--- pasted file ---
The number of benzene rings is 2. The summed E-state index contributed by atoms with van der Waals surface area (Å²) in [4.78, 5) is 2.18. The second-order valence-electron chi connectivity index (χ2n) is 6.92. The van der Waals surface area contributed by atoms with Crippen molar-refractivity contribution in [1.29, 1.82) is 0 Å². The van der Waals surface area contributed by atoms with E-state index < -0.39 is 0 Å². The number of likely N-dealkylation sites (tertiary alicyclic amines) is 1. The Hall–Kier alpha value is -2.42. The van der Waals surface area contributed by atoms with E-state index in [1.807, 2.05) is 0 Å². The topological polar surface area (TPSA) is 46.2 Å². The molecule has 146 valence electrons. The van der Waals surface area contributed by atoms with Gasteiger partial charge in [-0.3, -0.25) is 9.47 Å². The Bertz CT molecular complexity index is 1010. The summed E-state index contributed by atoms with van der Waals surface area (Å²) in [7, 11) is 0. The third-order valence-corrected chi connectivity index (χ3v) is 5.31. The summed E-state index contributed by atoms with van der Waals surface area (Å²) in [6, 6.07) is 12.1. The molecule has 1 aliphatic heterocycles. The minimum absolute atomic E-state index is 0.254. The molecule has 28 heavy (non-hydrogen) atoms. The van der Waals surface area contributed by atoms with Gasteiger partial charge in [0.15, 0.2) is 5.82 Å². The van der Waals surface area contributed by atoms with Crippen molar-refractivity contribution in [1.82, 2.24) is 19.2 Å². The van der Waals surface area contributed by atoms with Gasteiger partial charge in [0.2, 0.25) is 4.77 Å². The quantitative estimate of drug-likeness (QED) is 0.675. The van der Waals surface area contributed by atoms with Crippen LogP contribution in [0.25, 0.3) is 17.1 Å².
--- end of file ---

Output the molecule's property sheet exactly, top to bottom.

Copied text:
The number of benzene rings is 2. The summed E-state index contributed by atoms with van der Waals surface area (Å²) in [4.78, 5) is 2.18. The second-order valence-electron chi connectivity index (χ2n) is 6.92. The van der Waals surface area contributed by atoms with Crippen molar-refractivity contribution in [1.29, 1.82) is 0 Å². The van der Waals surface area contributed by atoms with E-state index < -0.39 is 0 Å². The number of likely N-dealkylation sites (tertiary alicyclic amines) is 1. The Hall–Kier alpha value is -2.42. The van der Waals surface area contributed by atoms with E-state index in [1.807, 2.05) is 0 Å². The topological polar surface area (TPSA) is 46.2 Å². The molecule has 146 valence electrons. The van der Waals surface area contributed by atoms with Gasteiger partial charge in [-0.3, -0.25) is 9.47 Å². The Bertz CT molecular complexity index is 1010. The summed E-state index contributed by atoms with van der Waals surface area (Å²) in [7, 11) is 0. The third-order valence-corrected chi connectivity index (χ3v) is 5.31. The summed E-state index contributed by atoms with van der Waals surface area (Å²) in [6, 6.07) is 12.1. The molecule has 1 aliphatic heterocycles. The minimum absolute atomic E-state index is 0.254. The molecule has 28 heavy (non-hydrogen) atoms. The van der Waals surface area contributed by atoms with Gasteiger partial charge in [0.15, 0.2) is 5.82 Å². The van der Waals surface area contributed by atoms with Crippen molar-refractivity contribution in [1.82, 2.24) is 19.2 Å². The van der Waals surface area contributed by atoms with Gasteiger partial charge in [0.2, 0.25) is 4.77 Å². The quantitative estimate of drug-likeness (QED) is 0.675. The van der Waals surface area contributed by atoms with Crippen LogP contribution in [0.25, 0.3) is 17.1 Å².